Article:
Record strike in defence of journalistic values at French Sunday paper
Reporters Without Borders (RSF) hails the determination of the journalists at the French Sunday newspaper Journal du Dimanche (JDD), who begin on 24 July their 32nd consecutive day on strike in defence of journalistic values, making this one of the longest French media strikes since 1975.
JDD’s readers are spending their fifth weekend in a row without their Sunday paper, which is unprecedented in the French media world since the 28-month strike at the Parisien newspaper in 1975.
Following a poll on 22 July at which 98% of the participating JDD journalists voted in favour of continuing the strike, the duration of the strike now exceeds the two historic strikes in the French media, the 31-day strike at i-Télé in 2016 and the 27-day strike at Radio France in 2015.
In 2016, the journalists at i-Télé were defending their editorial independence against meddling by their new owner, French billionaire businessman Vincent Bolloré, who is now in the process of taking over JDD from the French media group Lagardère.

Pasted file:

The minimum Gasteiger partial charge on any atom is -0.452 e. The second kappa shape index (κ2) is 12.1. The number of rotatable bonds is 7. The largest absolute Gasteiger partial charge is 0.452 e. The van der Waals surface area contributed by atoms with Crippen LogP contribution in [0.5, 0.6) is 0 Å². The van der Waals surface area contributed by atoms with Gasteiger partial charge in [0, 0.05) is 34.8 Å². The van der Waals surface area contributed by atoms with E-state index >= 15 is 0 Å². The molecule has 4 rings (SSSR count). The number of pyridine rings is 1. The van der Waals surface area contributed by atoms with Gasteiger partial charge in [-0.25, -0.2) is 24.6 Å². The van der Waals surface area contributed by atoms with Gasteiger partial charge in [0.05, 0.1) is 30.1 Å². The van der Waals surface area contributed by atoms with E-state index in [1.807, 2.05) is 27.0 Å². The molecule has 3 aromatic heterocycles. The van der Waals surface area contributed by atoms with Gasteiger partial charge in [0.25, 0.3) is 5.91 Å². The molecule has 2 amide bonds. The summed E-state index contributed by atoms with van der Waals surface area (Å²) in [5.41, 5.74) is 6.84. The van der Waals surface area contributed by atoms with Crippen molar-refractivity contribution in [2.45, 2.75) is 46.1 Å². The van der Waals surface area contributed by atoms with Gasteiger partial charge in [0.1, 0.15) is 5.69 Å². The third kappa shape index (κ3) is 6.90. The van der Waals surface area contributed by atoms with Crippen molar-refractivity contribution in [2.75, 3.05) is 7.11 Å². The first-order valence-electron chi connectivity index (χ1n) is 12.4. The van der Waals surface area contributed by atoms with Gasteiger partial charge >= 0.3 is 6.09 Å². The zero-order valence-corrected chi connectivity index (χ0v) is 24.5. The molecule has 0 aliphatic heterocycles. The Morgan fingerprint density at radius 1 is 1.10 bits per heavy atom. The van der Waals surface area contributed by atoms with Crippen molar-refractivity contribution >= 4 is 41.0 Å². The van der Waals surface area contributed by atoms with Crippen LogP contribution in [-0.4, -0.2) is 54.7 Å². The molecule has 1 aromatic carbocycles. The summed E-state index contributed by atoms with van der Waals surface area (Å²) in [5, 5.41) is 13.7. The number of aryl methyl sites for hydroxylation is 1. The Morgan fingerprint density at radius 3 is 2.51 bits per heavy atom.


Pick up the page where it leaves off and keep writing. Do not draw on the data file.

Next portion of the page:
The appointment of a new editor at JDD is seen by its journalists as a sign that Bolloré is already taking charge and plans to betray the newspaper’s history by prioritising opinion at the expense of factual reporting and rigorous journalistic analysis.
"That the strike by JDD’s journalists has lasted so long is perhaps a surprise, but this record duration is commensurate with the attack on the values of journalism. I salute the determination and courage of its journalists, who refuse to be sacrificed and who are fighting so that journalism does not allow itself be crushed by an owner who has nothing but contempt for journalism. This major protest has risen to the challenge, and the staff at JDD deserve a proportionate level of solidarity.
The campaign in support of JDD was launched at a huge meeting with around 1,000 participants that was organised at RSF’s initiative at the Théâtre Libre in Paris on 27 June in defence of editorial independence. Two bills were then submitted to the French parliament on 19 July proposing concrete mechanisms for safeguarding editorial independence and, as one of the bills said, for preventing an owner from imposing “an editorial director at the head of a newspaper against the opinion of 99% of the journalists he employs.”
To support the JDD strike, you can donate to their strike fund here.